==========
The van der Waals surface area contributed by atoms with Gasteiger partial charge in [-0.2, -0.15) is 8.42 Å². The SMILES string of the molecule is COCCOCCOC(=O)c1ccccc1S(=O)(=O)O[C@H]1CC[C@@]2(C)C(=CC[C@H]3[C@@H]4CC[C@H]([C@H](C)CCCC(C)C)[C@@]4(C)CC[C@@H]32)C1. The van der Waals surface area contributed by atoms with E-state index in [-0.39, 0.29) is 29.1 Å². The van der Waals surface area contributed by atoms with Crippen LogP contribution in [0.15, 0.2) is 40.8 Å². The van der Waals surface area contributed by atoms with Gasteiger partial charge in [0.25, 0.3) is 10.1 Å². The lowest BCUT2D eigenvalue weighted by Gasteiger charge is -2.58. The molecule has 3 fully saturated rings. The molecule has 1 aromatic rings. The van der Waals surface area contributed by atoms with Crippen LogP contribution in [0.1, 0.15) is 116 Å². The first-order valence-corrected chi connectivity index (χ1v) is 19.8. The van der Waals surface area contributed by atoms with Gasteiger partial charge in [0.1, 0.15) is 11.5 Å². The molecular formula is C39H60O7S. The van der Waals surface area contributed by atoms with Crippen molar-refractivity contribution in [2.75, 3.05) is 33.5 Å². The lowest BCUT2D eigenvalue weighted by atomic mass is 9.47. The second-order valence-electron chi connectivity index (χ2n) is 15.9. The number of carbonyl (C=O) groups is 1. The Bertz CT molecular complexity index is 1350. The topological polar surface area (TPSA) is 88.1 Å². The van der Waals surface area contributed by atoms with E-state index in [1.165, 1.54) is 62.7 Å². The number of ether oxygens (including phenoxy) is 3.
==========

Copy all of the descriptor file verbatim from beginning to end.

The van der Waals surface area contributed by atoms with Gasteiger partial charge in [-0.2, -0.15) is 8.42 Å². The SMILES string of the molecule is COCCOCCOC(=O)c1ccccc1S(=O)(=O)O[C@H]1CC[C@@]2(C)C(=CC[C@H]3[C@@H]4CC[C@H]([C@H](C)CCCC(C)C)[C@@]4(C)CC[C@@H]32)C1. The van der Waals surface area contributed by atoms with E-state index in [-0.39, 0.29) is 29.1 Å². The van der Waals surface area contributed by atoms with Crippen LogP contribution in [0.15, 0.2) is 40.8 Å². The van der Waals surface area contributed by atoms with Gasteiger partial charge in [0.25, 0.3) is 10.1 Å². The lowest BCUT2D eigenvalue weighted by Gasteiger charge is -2.58. The molecule has 3 fully saturated rings. The molecule has 1 aromatic rings. The van der Waals surface area contributed by atoms with Crippen LogP contribution in [0.1, 0.15) is 116 Å². The first-order valence-corrected chi connectivity index (χ1v) is 19.8. The van der Waals surface area contributed by atoms with Gasteiger partial charge in [0.1, 0.15) is 11.5 Å². The molecular formula is C39H60O7S. The van der Waals surface area contributed by atoms with Crippen molar-refractivity contribution in [2.75, 3.05) is 33.5 Å². The lowest BCUT2D eigenvalue weighted by atomic mass is 9.47. The second-order valence-electron chi connectivity index (χ2n) is 15.9. The number of carbonyl (C=O) groups is 1. The Bertz CT molecular complexity index is 1350. The topological polar surface area (TPSA) is 88.1 Å². The van der Waals surface area contributed by atoms with E-state index in [1.165, 1.54) is 62.7 Å². The number of ether oxygens (including phenoxy) is 3.